So much happened today in the world of culture, entertainment, and entrepreneurship that it feels like September 18th should be designated #MelaninMonday. People of color are winning by redefining, and finally scripting, their own realities for the world to witness. Today is a snapshot for what can happen when communities stop asking for permission and start creating the rules.
The week is off to an amazing start.
#1 - THE ROOT released its 2017 THE ROOT 100 List
On Monday, THE ROOT released it's annual "THE ROOT 100" list, profiling the 100 most influential black leaders across business, entertainment, arts, community, politics, media, sports, and STEM. As usual, the list did not disappoint. Although entertainment figures from Jordan Peele to Ava DuVernay dominated the top 10, business leaders like Bozoma Saint John of Uber, Everette Taylor - Vice president of marketing at Skurt, Rohan Gilkes & Zakiyyah Myers co-founders of Innclusive, and Mary Spio founder of Ceek VR also made the list in a powerful display of #blackexcellence in tech.
#2 - Travel Noire and Blavity Became One
The voice of Black Millennials just got a little louder via one of the most epic power moves made by a black tech startup. The largest female-led, black owned and operated media company, Blavity, acquired the largest female-led black owned and operated travel community dedicated to black millennial globetrotters. The acquisition solidified Blavity's position as the most prominent lifestyle brand for black millennial audience. Travel Noire's founder, Zim Ugochukwu, will stay on as Travel Noire's Chief Brand Officer.
The Black Digital Family just got a little more cultured.
#3 - Master of None Mastered the Emmy's
Look, Monday may be the start of the work week, but #MelaninMonday kicked off Sunday night at the 2017 Emmy's were Excellence was in full bloom all night long. People of Color dominated the awards and the wins were well deserved. Aziz Ansari and Lena Waithe's big win for Outstanding Writing for a Comedy Series for their work on Master of None's "Thanksgiving" episode was historic on so many levels. It was the first ever win by a Black woman for writing. The moment was historic as Waithe's speech.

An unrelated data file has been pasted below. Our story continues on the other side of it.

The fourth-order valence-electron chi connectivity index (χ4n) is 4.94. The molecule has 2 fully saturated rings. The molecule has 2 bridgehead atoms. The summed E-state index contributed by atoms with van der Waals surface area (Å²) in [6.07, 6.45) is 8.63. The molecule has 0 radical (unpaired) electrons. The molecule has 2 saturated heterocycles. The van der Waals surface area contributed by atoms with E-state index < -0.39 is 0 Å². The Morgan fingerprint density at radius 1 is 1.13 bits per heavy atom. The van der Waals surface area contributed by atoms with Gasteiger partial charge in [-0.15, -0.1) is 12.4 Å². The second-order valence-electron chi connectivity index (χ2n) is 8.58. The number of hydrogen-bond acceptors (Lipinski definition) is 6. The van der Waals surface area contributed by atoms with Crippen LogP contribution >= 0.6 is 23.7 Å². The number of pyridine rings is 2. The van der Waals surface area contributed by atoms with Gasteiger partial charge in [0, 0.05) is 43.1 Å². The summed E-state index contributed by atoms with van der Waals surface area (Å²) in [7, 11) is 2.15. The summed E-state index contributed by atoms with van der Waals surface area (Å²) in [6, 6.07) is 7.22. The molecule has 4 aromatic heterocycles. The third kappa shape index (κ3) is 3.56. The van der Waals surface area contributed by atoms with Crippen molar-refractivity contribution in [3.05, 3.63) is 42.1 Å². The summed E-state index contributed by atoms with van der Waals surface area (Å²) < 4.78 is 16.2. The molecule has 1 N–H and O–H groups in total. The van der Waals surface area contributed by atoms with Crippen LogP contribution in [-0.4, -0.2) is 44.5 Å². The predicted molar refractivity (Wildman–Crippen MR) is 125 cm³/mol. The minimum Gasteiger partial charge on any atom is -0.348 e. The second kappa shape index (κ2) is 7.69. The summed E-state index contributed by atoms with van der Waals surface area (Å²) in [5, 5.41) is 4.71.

"The things that make us different — those are our superpowers...And for everybody out there that showed us so much love for this episode, thank you for embracing a little Indian boy from South Carolina and a queer black girl from the South Side of Chicago."
#4 - Nnedi Okorafor and HBO Join Forces
Okay, again this may be a few days old but it still counts.
As published last Thursday on ShadowandAct.com, HBO will be adapting author Nnedi Okorafor's post-apocalyptic fantasy novel, 'Who Fears Death' as a series. Set to be produced by George R.R. Martin, the scribe behind the Game of Thrones novels, Who Fears Death, is the coming-of-age tale of Onyesowu, a young woman living in post-apocalyptic North Africa.
This isn't the first 'win' for the Nigerian-American born author. She recently released a comic-short inspired by the plight of the Chibok, Nigerian schoolgirls. 'Blessing in Disguise' is the first known comic set in a REAL African nation where the hero is a heroine. The lead character, Ngozi, was based on one of the Chibok, Nigeria schoolgirls kidnapped by Boko Haram militants in 2014.
“It was an important decision for me to base Ngozi on [...] one of the Chibok girls,” the author stated in an interview with Reuters. “Like many Nigerian girls, Ngozi comes in a small package but is strong-willed and determined.”
#5 - We Witness the First Man of Asian Descent Win an Emmy for ACTING
...and his name is Riz Ahmed. Again, this was another Sunday evening win that allowed us to go to bed feeling a little less underrepresented.
"People are streaming shows or watching them all around the world. Hopefully we'll see a globalization of our storytelling," says Ahmed following his Sunday night Emmy win. Ahmed walked away with the award for Outstanding Lead Actor in a Limited Series or Movie for The Night Of, a film about a Pakistani/Iranian-American college student accused of murder. His win was one of many that highlighted the power of a diverse and representative set of narratives finally emerging from Hollywood. The Londoner joined fellow actors/writers/directors Donald Glover of Atlanta, Lena Waithe and Aziz Ansari of Master of None, and Sterling K. Brown of This is Us' in a night full of historic wins.